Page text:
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Listen to This: Crown Heights Oral History collection now open to researchers

By Brett Dion

Posted on December 27, 2016

Titled Listen to This by the donor Alexandra Kelly, this oral history collection includes interview audio and summaries created and collected within the context of a community project undertaken by project director Kelly and Paul J. Robeson High School interns Treverlyn Dehaarte, Ansie Montilus, Monica Parfait, Quanaisha Phillips and Floyya Richardson. These interviewers recorded conversations with forty-three narrators. In addition to the educational experience for the student interns, the oral histories were conducted as life history and community anthropology interviews. Topics of discussion include family and parenting, migration, cultural and racial relations, occupations and business, education and religion, housing and gentrification, civil unrest and reconciliation, and community activism. Since their creation in 2010, the recordings had not been fully processed and have been inaccessible to researchers until now.

Access to Brooklyn Historical Society’s oral history collections is now made possible through a generous grant by the National Historical Publications and Records Commission (NHPRC) for Voices of Generations: Investigating Brooklyn’s Cultural Identity, a project to digitize, process, catalog, and make accessible nearly 500 interviews from BHS’s earliest oral history collections that document the histories of Brooklyn’s diverse ethnic and cultural communities. With a goal of improved accessibility via thorough description, Oral History Project Archivist Brett Dion assists and supervises an intern team processing the collections, with project management by Oral Historian Zaheer Ali and Managing Director of the Library and Archives Julie I. May.

In January 2010, StoryCorps alum and Crown Heights resident Alex Kelly met with the aforementioned five interns from Paul Robeson High School as placed by the Brooklyn College Community Partnership. Narrators were gathered primarily through contact with the Crow Hill Community Association and recorded in their homes or at LaunchPad, a community center on Franklin Avenue in the Brooklyn neighborhood of Crown Heights. New York City Grassroots Media Coalition sponsored the project. A blog tracking the progress of the project was created by the interviewers.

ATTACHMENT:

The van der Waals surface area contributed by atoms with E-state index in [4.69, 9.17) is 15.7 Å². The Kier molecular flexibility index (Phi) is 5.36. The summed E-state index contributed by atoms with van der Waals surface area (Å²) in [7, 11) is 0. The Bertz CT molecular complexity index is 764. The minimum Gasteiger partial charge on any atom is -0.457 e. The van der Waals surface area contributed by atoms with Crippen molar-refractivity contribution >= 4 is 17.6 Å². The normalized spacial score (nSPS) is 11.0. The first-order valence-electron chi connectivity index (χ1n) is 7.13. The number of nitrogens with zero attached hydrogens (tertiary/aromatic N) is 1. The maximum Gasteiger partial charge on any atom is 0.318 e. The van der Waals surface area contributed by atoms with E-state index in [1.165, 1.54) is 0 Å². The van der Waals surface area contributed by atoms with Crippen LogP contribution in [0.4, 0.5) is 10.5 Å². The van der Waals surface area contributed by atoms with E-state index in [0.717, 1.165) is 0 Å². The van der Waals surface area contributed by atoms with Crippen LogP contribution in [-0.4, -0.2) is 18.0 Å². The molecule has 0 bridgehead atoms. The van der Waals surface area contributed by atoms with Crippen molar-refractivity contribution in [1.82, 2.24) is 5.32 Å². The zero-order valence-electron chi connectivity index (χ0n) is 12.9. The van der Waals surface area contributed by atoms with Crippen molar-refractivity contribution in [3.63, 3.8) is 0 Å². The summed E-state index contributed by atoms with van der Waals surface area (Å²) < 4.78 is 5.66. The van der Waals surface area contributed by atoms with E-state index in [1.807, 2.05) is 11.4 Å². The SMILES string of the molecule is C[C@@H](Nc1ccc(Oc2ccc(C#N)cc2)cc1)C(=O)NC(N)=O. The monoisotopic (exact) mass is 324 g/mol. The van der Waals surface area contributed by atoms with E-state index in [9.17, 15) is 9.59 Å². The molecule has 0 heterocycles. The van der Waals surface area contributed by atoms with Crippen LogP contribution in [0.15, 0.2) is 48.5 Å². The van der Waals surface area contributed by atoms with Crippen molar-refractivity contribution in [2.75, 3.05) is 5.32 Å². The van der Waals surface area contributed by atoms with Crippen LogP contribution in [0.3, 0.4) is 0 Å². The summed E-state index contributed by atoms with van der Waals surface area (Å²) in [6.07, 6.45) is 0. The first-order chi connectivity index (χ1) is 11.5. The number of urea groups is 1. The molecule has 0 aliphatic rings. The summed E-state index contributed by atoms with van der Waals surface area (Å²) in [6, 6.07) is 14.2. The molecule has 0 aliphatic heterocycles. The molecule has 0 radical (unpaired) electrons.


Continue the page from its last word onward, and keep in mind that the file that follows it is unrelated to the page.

One narrator spoke of her and her husband’s experiences as community activists in Crown Heights as the neighborhood was about to have its public transportation options severely curtailed. As New York City eagerly anticipates the opening of a new subway line on Second Avenue in Manhattan in the new year, after over a half-century of false starts and slow, incremental progress, I am reminded of that late 1970s to mid-1990s period when parts of the subway system were in an operational crisis and the Metropolitan Transportation Authority (MTA) saw shuttering a shuttle line as a necessary cost-cutting measure. Much as the citizenry and merchants of Second Avenue had to raise their collective voice with regard to subway construction disrupting their daily routine, community groups and institutions in Crown Heights banded together when faced with the potential loss of the Franklin Avenue Shuttle. As narrator Constance Lesold told Alex Kelly in 2010, not only did they convince politicians and the MTA to keep the shuttle open, they also gained improved connectivity to the subway system.

Many other interviews in the collection feature a narrator discussing his or her efforts in community groups and activism, and a few narrators share their recollections of early twentieth century public transit in Brooklyn; when trolleys and elevated railroads were as widely used as the subway. From forty-three archived interviews in Listen to This, nine—including Lesold’s—will be available to researchers through an online Oral History Portal. Thirty-three others can be heard onsite at the Othmer Library. A remaining one is restricted by the donor. Constance Lesold, her husband Helmuth Lesold, and their accomplishments are also documented in the Eastern Parkway Coalition records at BHS (2007.016), a gift from Ms. Lesold in 2007.

In January 2017, BHS will launch the Oral History Portal, an online access website that combines the detailed interview descriptions and the Oral History Metadata Synchronizer player to seamlessly intertwine a descriptive index with the listening experience.  The portal was funded by the New York Community Trust.  For an overview of the Listen to This: Crown Heights Oral History collection and descriptions of narrators and oral history content, please see our guide which is available online via our finding aid portal. Additionally, these interviews are part of the growing Voices of Crown Heights, a multi-year oral history project at BHS. You can also visit the Othmer Library to listen to oral history interviews during research hours Wed-Sat, 1:00-5:00 p.m. [email protected]

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